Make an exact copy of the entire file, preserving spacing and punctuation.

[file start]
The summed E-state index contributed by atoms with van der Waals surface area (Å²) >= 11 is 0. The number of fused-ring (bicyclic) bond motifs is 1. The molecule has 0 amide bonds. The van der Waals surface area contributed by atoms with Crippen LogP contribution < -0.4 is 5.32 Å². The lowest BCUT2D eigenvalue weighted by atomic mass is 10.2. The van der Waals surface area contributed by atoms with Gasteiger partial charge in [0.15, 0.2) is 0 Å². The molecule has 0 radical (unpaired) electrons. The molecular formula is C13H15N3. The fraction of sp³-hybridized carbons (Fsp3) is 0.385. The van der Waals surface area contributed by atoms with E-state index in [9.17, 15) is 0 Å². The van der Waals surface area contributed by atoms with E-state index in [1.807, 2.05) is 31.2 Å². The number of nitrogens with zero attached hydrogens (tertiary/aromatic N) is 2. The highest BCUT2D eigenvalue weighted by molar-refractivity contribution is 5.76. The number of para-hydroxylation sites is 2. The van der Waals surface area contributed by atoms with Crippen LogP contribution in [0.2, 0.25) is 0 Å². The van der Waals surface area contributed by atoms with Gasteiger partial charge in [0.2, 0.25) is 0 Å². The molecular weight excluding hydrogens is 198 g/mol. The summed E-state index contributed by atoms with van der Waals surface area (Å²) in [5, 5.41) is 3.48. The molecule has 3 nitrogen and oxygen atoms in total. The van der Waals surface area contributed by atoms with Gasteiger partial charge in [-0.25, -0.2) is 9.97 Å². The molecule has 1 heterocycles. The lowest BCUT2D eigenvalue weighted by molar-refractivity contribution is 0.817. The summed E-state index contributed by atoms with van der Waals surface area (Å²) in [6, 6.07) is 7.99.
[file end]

The summed E-state index contributed by atoms with van der Waals surface area (Å²) >= 11 is 0. The number of fused-ring (bicyclic) bond motifs is 1. The molecule has 0 amide bonds. The van der Waals surface area contributed by atoms with Crippen LogP contribution < -0.4 is 5.32 Å². The lowest BCUT2D eigenvalue weighted by atomic mass is 10.2. The van der Waals surface area contributed by atoms with Gasteiger partial charge in [0.15, 0.2) is 0 Å². The molecule has 0 radical (unpaired) electrons. The molecular formula is C13H15N3. The fraction of sp³-hybridized carbons (Fsp3) is 0.385. The van der Waals surface area contributed by atoms with E-state index in [9.17, 15) is 0 Å². The van der Waals surface area contributed by atoms with E-state index in [1.807, 2.05) is 31.2 Å². The number of nitrogens with zero attached hydrogens (tertiary/aromatic N) is 2. The highest BCUT2D eigenvalue weighted by molar-refractivity contribution is 5.76. The number of para-hydroxylation sites is 2. The van der Waals surface area contributed by atoms with Crippen LogP contribution in [0.2, 0.25) is 0 Å². The van der Waals surface area contributed by atoms with Gasteiger partial charge in [0.2, 0.25) is 0 Å². The molecular weight excluding hydrogens is 198 g/mol. The summed E-state index contributed by atoms with van der Waals surface area (Å²) in [5, 5.41) is 3.48. The molecule has 3 nitrogen and oxygen atoms in total. The van der Waals surface area contributed by atoms with Gasteiger partial charge in [-0.25, -0.2) is 9.97 Å². The molecule has 1 heterocycles. The lowest BCUT2D eigenvalue weighted by molar-refractivity contribution is 0.817. The summed E-state index contributed by atoms with van der Waals surface area (Å²) in [6, 6.07) is 7.99.